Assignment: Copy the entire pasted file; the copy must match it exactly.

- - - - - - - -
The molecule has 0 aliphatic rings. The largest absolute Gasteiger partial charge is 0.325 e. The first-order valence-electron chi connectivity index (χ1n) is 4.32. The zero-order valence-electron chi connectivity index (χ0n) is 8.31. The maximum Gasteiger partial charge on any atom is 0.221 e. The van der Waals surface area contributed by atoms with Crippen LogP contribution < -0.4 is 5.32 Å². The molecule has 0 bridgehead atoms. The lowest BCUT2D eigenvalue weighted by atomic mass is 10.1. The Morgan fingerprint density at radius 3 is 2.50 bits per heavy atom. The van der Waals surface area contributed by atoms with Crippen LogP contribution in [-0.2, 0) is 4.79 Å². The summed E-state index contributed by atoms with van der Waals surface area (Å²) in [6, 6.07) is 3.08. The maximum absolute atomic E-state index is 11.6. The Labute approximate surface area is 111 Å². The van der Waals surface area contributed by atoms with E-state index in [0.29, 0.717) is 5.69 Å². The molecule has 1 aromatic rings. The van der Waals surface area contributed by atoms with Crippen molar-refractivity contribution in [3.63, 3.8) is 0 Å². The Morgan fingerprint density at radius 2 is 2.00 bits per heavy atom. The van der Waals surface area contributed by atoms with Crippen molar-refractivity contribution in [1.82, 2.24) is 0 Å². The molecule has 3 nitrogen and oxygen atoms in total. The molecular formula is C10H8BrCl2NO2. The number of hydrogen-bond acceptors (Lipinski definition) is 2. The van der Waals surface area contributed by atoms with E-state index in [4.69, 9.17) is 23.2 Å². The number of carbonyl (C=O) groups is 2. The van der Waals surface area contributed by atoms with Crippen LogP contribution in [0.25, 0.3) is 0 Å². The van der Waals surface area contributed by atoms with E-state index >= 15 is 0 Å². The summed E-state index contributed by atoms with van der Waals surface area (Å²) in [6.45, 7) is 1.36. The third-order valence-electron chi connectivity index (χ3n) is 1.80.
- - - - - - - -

The molecule has 0 aliphatic rings. The largest absolute Gasteiger partial charge is 0.325 e. The first-order valence-electron chi connectivity index (χ1n) is 4.32. The zero-order valence-electron chi connectivity index (χ0n) is 8.31. The maximum Gasteiger partial charge on any atom is 0.221 e. The van der Waals surface area contributed by atoms with Crippen LogP contribution < -0.4 is 5.32 Å². The molecule has 0 bridgehead atoms. The lowest BCUT2D eigenvalue weighted by atomic mass is 10.1. The Morgan fingerprint density at radius 3 is 2.50 bits per heavy atom. The van der Waals surface area contributed by atoms with Crippen LogP contribution in [-0.2, 0) is 4.79 Å². The summed E-state index contributed by atoms with van der Waals surface area (Å²) in [6, 6.07) is 3.08. The maximum absolute atomic E-state index is 11.6. The Labute approximate surface area is 111 Å². The van der Waals surface area contributed by atoms with E-state index in [0.29, 0.717) is 5.69 Å². The molecule has 1 aromatic rings. The van der Waals surface area contributed by atoms with Crippen molar-refractivity contribution in [3.63, 3.8) is 0 Å². The Morgan fingerprint density at radius 2 is 2.00 bits per heavy atom. The van der Waals surface area contributed by atoms with Crippen molar-refractivity contribution in [1.82, 2.24) is 0 Å². The molecule has 3 nitrogen and oxygen atoms in total. The molecular formula is C10H8BrCl2NO2. The number of hydrogen-bond acceptors (Lipinski definition) is 2. The van der Waals surface area contributed by atoms with E-state index in [4.69, 9.17) is 23.2 Å². The number of carbonyl (C=O) groups is 2. The van der Waals surface area contributed by atoms with Crippen LogP contribution in [0.25, 0.3) is 0 Å². The van der Waals surface area contributed by atoms with E-state index >= 15 is 0 Å². The summed E-state index contributed by atoms with van der Waals surface area (Å²) in [6.45, 7) is 1.36. The third-order valence-electron chi connectivity index (χ3n) is 1.80.